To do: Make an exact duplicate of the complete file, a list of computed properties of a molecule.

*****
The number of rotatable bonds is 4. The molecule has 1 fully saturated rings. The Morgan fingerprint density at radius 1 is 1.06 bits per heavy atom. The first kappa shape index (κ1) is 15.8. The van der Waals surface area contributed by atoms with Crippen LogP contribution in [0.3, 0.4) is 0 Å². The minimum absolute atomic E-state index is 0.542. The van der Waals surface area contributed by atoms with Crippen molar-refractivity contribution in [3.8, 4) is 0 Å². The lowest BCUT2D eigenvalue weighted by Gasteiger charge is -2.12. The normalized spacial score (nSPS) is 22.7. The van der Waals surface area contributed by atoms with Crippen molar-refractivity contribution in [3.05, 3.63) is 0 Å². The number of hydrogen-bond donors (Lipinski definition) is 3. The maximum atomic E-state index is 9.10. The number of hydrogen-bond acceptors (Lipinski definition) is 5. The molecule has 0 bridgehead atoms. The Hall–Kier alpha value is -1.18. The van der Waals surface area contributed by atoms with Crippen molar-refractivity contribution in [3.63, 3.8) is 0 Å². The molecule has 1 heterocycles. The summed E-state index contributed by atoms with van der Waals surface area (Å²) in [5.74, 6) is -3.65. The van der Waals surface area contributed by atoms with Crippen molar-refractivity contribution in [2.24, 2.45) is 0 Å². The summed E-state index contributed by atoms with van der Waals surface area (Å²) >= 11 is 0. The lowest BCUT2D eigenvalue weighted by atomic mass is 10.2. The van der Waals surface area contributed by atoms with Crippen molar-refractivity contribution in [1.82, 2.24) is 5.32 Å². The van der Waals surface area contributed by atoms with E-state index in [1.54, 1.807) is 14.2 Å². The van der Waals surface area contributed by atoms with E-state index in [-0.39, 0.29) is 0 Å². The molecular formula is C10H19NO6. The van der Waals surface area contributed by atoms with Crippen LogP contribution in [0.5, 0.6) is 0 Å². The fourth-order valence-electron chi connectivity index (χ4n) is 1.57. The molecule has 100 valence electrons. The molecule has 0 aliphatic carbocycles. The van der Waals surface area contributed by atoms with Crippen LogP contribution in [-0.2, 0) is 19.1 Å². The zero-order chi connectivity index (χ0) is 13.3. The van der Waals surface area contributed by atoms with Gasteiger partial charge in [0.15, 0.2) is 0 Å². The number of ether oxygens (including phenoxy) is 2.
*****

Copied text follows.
The number of rotatable bonds is 4. The molecule has 1 fully saturated rings. The Morgan fingerprint density at radius 1 is 1.06 bits per heavy atom. The first kappa shape index (κ1) is 15.8. The van der Waals surface area contributed by atoms with Crippen LogP contribution in [0.3, 0.4) is 0 Å². The minimum absolute atomic E-state index is 0.542. The van der Waals surface area contributed by atoms with Crippen molar-refractivity contribution in [3.8, 4) is 0 Å². The lowest BCUT2D eigenvalue weighted by Gasteiger charge is -2.12. The normalized spacial score (nSPS) is 22.7. The van der Waals surface area contributed by atoms with Crippen molar-refractivity contribution in [3.05, 3.63) is 0 Å². The number of hydrogen-bond donors (Lipinski definition) is 3. The maximum atomic E-state index is 9.10. The number of hydrogen-bond acceptors (Lipinski definition) is 5. The molecule has 0 bridgehead atoms. The Hall–Kier alpha value is -1.18. The van der Waals surface area contributed by atoms with Crippen molar-refractivity contribution in [3.63, 3.8) is 0 Å². The molecule has 1 heterocycles. The summed E-state index contributed by atoms with van der Waals surface area (Å²) in [5.74, 6) is -3.65. The van der Waals surface area contributed by atoms with Crippen molar-refractivity contribution in [2.24, 2.45) is 0 Å². The summed E-state index contributed by atoms with van der Waals surface area (Å²) >= 11 is 0. The lowest BCUT2D eigenvalue weighted by atomic mass is 10.2. The van der Waals surface area contributed by atoms with Crippen molar-refractivity contribution in [1.82, 2.24) is 5.32 Å². The van der Waals surface area contributed by atoms with E-state index in [1.54, 1.807) is 14.2 Å². The van der Waals surface area contributed by atoms with E-state index in [-0.39, 0.29) is 0 Å². The molecular formula is C10H19NO6. The van der Waals surface area contributed by atoms with Crippen LogP contribution in [0.5, 0.6) is 0 Å². The fourth-order valence-electron chi connectivity index (χ4n) is 1.57. The molecule has 100 valence electrons. The molecule has 0 aliphatic carbocycles. The van der Waals surface area contributed by atoms with Crippen LogP contribution in [-0.2, 0) is 19.1 Å². The zero-order chi connectivity index (χ0) is 13.3. The van der Waals surface area contributed by atoms with Gasteiger partial charge in [0.15, 0.2) is 0 Å². The number of ether oxygens (including phenoxy) is 2.